Peggy Olson bumps into Ken Cosgrove in a diner and finds him unwilling to introduce her to the man he claims as Cynthia’s uncle. Peggy becomes annoyed believing that Ken has violated the pact of taking her with him when he finds a better job at another agency. He later informs Peggy that the man he was with was truly an editor from Farrar Straus. Ken has kept writing under the Ben Hargrove nom de plume after his success in the fantasy and science fiction genre. His wife, Cynthia, has spoken with the publishing house and has convinced them to take the best twenty of his works and turn them into a collection.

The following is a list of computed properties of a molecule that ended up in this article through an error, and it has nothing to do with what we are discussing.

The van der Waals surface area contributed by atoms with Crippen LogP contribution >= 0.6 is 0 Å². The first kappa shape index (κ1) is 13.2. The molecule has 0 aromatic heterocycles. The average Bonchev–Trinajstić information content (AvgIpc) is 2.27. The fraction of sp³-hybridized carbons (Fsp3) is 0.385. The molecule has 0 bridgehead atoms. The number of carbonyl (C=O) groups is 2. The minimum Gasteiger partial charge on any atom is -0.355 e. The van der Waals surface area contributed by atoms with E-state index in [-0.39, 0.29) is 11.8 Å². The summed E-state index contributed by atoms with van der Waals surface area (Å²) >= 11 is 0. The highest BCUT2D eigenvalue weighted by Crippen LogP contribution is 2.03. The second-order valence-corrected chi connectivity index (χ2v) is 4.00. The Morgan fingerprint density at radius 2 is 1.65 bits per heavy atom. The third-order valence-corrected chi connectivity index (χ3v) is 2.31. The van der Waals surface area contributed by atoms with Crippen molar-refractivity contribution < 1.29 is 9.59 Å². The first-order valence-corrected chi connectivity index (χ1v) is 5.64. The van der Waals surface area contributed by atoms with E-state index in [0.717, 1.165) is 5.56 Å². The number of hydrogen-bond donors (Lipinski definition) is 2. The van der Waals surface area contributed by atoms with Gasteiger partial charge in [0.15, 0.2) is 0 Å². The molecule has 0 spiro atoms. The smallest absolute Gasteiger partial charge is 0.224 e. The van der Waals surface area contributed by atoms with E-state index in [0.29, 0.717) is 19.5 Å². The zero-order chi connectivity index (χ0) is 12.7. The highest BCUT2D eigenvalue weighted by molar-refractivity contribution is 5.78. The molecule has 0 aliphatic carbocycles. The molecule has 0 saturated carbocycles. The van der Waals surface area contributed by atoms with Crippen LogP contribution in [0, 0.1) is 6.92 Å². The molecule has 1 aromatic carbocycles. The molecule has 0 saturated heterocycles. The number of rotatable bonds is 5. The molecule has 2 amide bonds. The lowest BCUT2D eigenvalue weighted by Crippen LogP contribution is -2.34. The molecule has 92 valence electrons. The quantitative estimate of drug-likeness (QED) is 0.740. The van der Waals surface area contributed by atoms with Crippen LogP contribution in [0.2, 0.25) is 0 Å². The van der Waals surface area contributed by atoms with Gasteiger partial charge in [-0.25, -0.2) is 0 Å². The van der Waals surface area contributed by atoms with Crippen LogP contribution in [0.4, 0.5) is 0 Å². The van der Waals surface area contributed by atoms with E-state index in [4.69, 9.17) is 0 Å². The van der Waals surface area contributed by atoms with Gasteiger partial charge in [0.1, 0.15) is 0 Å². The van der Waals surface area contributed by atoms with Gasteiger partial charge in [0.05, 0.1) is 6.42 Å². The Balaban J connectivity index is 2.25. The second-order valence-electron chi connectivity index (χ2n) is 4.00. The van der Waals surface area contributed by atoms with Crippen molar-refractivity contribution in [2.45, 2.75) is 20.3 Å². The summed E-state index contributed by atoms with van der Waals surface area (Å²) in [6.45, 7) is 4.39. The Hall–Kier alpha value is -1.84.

Pete invites Don and Megan Draper for dinner at his house on Saturday. Don fails to shirk from the invitation that he orders his wife to cancel with Trudy Campbell. Ostensibly, Trudy had inveigled the Drapers into accepting the invitation after she had informed Megan that Don already agreed to dine with them. Megan, who likes Trudy, refuses to be the one to cancel and tells her husband to make the cancelation himself. Don gives Trudy a call and finds the woman ready to pounce on his excuses determined to have the dinner happen some other evening if not that Saturday. He finds himself unable to escape having dinner with the Campbells and acquiesces to the invitation.